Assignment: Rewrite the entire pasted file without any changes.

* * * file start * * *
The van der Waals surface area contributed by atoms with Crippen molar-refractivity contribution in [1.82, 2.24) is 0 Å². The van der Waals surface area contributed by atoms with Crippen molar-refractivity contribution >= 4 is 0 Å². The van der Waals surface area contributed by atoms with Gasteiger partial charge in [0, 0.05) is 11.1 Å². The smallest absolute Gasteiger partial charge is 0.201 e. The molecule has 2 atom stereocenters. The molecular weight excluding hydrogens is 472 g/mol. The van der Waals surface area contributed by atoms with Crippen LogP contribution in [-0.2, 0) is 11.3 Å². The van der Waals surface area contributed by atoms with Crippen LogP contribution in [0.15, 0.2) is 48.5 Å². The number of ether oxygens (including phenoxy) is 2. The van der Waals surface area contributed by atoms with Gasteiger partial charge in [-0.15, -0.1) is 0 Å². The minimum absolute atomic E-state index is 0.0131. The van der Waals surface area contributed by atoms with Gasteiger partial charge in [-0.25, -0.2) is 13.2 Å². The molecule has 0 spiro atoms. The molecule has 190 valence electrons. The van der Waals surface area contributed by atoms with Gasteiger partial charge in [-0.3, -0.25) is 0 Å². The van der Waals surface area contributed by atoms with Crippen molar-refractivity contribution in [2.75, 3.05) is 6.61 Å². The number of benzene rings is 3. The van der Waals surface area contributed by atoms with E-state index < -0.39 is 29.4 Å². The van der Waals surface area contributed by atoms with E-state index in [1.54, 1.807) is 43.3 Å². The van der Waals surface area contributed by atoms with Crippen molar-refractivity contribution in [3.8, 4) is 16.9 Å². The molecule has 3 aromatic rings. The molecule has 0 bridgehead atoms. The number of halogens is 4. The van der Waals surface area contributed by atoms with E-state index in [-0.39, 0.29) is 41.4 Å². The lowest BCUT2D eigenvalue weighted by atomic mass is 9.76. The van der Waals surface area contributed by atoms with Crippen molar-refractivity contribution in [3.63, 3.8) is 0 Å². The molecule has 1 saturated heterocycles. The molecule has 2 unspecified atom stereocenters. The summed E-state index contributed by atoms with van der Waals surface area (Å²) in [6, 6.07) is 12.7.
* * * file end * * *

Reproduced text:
The van der Waals surface area contributed by atoms with Crippen molar-refractivity contribution in [1.82, 2.24) is 0 Å². The van der Waals surface area contributed by atoms with Crippen molar-refractivity contribution >= 4 is 0 Å². The van der Waals surface area contributed by atoms with Gasteiger partial charge in [0, 0.05) is 11.1 Å². The smallest absolute Gasteiger partial charge is 0.201 e. The molecule has 2 atom stereocenters. The molecular weight excluding hydrogens is 472 g/mol. The van der Waals surface area contributed by atoms with Crippen LogP contribution in [-0.2, 0) is 11.3 Å². The van der Waals surface area contributed by atoms with Crippen LogP contribution in [0.15, 0.2) is 48.5 Å². The number of ether oxygens (including phenoxy) is 2. The van der Waals surface area contributed by atoms with Gasteiger partial charge in [-0.15, -0.1) is 0 Å². The minimum absolute atomic E-state index is 0.0131. The van der Waals surface area contributed by atoms with Gasteiger partial charge in [-0.25, -0.2) is 13.2 Å². The molecule has 0 spiro atoms. The molecule has 190 valence electrons. The van der Waals surface area contributed by atoms with Gasteiger partial charge in [-0.3, -0.25) is 0 Å². The van der Waals surface area contributed by atoms with Crippen molar-refractivity contribution in [2.75, 3.05) is 6.61 Å². The number of benzene rings is 3. The van der Waals surface area contributed by atoms with E-state index < -0.39 is 29.4 Å². The van der Waals surface area contributed by atoms with E-state index in [1.54, 1.807) is 43.3 Å². The van der Waals surface area contributed by atoms with Crippen molar-refractivity contribution in [3.8, 4) is 16.9 Å². The molecule has 3 aromatic rings. The molecule has 0 bridgehead atoms. The number of halogens is 4. The van der Waals surface area contributed by atoms with E-state index in [-0.39, 0.29) is 41.4 Å². The lowest BCUT2D eigenvalue weighted by atomic mass is 9.76. The van der Waals surface area contributed by atoms with Crippen molar-refractivity contribution in [3.63, 3.8) is 0 Å². The molecule has 1 saturated heterocycles. The molecule has 2 unspecified atom stereocenters. The summed E-state index contributed by atoms with van der Waals surface area (Å²) in [6, 6.07) is 12.7.